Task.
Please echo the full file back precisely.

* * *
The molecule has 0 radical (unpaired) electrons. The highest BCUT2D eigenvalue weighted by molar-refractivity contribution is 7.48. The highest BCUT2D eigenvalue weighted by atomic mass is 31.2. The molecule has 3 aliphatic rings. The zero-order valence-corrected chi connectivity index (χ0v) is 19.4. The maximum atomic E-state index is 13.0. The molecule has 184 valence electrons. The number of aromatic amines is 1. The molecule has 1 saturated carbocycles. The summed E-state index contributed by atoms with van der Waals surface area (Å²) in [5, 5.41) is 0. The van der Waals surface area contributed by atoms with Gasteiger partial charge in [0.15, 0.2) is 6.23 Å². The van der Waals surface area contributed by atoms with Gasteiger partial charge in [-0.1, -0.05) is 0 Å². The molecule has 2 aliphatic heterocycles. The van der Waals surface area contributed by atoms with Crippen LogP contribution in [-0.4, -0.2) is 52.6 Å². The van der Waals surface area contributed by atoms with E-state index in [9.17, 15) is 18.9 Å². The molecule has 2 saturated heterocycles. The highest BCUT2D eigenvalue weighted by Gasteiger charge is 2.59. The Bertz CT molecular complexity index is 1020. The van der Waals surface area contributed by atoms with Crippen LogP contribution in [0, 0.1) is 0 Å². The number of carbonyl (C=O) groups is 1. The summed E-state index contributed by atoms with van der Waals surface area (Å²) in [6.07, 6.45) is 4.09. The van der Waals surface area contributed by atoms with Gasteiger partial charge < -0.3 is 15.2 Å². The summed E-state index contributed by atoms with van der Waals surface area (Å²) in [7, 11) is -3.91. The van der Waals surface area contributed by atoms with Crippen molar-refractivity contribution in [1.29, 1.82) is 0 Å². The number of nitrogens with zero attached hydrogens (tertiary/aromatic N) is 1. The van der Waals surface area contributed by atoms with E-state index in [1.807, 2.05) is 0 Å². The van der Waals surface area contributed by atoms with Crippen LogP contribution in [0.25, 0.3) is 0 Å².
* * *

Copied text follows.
The molecule has 0 radical (unpaired) electrons. The highest BCUT2D eigenvalue weighted by molar-refractivity contribution is 7.48. The highest BCUT2D eigenvalue weighted by atomic mass is 31.2. The molecule has 3 aliphatic rings. The zero-order valence-corrected chi connectivity index (χ0v) is 19.4. The maximum atomic E-state index is 13.0. The molecule has 184 valence electrons. The number of aromatic amines is 1. The molecule has 1 saturated carbocycles. The summed E-state index contributed by atoms with van der Waals surface area (Å²) in [5, 5.41) is 0. The van der Waals surface area contributed by atoms with Gasteiger partial charge in [0.15, 0.2) is 6.23 Å². The van der Waals surface area contributed by atoms with Gasteiger partial charge in [-0.1, -0.05) is 0 Å². The molecule has 2 aliphatic heterocycles. The van der Waals surface area contributed by atoms with Crippen LogP contribution in [-0.4, -0.2) is 52.6 Å². The van der Waals surface area contributed by atoms with E-state index in [9.17, 15) is 18.9 Å². The molecule has 2 saturated heterocycles. The highest BCUT2D eigenvalue weighted by Gasteiger charge is 2.59. The Bertz CT molecular complexity index is 1020. The van der Waals surface area contributed by atoms with Crippen LogP contribution in [0, 0.1) is 0 Å². The number of carbonyl (C=O) groups is 1. The summed E-state index contributed by atoms with van der Waals surface area (Å²) in [6.07, 6.45) is 4.09. The van der Waals surface area contributed by atoms with Gasteiger partial charge < -0.3 is 15.2 Å². The summed E-state index contributed by atoms with van der Waals surface area (Å²) in [7, 11) is -3.91. The van der Waals surface area contributed by atoms with Crippen molar-refractivity contribution in [1.29, 1.82) is 0 Å². The number of nitrogens with zero attached hydrogens (tertiary/aromatic N) is 1. The van der Waals surface area contributed by atoms with E-state index in [1.807, 2.05) is 0 Å². The van der Waals surface area contributed by atoms with Crippen LogP contribution in [0.25, 0.3) is 0 Å².